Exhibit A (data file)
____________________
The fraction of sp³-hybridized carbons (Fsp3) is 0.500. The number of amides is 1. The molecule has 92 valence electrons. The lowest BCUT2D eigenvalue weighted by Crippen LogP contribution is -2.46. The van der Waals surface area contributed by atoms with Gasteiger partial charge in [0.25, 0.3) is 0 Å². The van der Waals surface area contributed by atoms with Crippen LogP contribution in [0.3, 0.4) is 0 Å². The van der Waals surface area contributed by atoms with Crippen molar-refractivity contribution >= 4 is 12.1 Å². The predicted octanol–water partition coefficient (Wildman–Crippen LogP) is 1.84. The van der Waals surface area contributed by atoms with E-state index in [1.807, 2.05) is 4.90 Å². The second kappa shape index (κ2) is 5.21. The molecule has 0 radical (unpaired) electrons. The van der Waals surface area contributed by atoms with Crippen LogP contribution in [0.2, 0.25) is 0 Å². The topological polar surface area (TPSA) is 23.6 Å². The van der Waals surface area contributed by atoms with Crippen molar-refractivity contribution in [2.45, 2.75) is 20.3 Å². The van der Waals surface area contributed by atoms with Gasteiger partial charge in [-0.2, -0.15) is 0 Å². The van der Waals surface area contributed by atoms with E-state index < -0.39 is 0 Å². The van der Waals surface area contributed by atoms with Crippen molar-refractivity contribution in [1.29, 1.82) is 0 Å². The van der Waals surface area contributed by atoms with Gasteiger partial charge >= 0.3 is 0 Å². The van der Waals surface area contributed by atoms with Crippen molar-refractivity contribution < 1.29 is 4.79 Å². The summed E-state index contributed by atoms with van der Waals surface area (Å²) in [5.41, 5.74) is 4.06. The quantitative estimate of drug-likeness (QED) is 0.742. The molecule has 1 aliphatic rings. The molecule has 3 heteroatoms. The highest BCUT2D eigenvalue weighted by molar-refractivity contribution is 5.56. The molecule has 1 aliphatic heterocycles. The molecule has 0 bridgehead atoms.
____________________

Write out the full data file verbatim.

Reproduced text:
The fraction of sp³-hybridized carbons (Fsp3) is 0.500. The number of amides is 1. The molecule has 92 valence electrons. The lowest BCUT2D eigenvalue weighted by Crippen LogP contribution is -2.46. The van der Waals surface area contributed by atoms with Gasteiger partial charge in [0.25, 0.3) is 0 Å². The van der Waals surface area contributed by atoms with Crippen LogP contribution in [0.3, 0.4) is 0 Å². The van der Waals surface area contributed by atoms with Crippen molar-refractivity contribution >= 4 is 12.1 Å². The predicted octanol–water partition coefficient (Wildman–Crippen LogP) is 1.84. The van der Waals surface area contributed by atoms with E-state index in [1.807, 2.05) is 4.90 Å². The second kappa shape index (κ2) is 5.21. The molecule has 0 radical (unpaired) electrons. The van der Waals surface area contributed by atoms with Crippen LogP contribution in [0.2, 0.25) is 0 Å². The topological polar surface area (TPSA) is 23.6 Å². The van der Waals surface area contributed by atoms with Crippen molar-refractivity contribution in [2.45, 2.75) is 20.3 Å². The van der Waals surface area contributed by atoms with Gasteiger partial charge in [-0.2, -0.15) is 0 Å². The van der Waals surface area contributed by atoms with E-state index < -0.39 is 0 Å². The van der Waals surface area contributed by atoms with Crippen molar-refractivity contribution in [1.29, 1.82) is 0 Å². The van der Waals surface area contributed by atoms with Gasteiger partial charge >= 0.3 is 0 Å². The van der Waals surface area contributed by atoms with Crippen molar-refractivity contribution < 1.29 is 4.79 Å². The summed E-state index contributed by atoms with van der Waals surface area (Å²) in [5.41, 5.74) is 4.06. The quantitative estimate of drug-likeness (QED) is 0.742. The molecule has 1 aliphatic rings. The molecule has 3 heteroatoms. The highest BCUT2D eigenvalue weighted by molar-refractivity contribution is 5.56. The molecule has 1 aliphatic heterocycles. The molecule has 0 bridgehead atoms.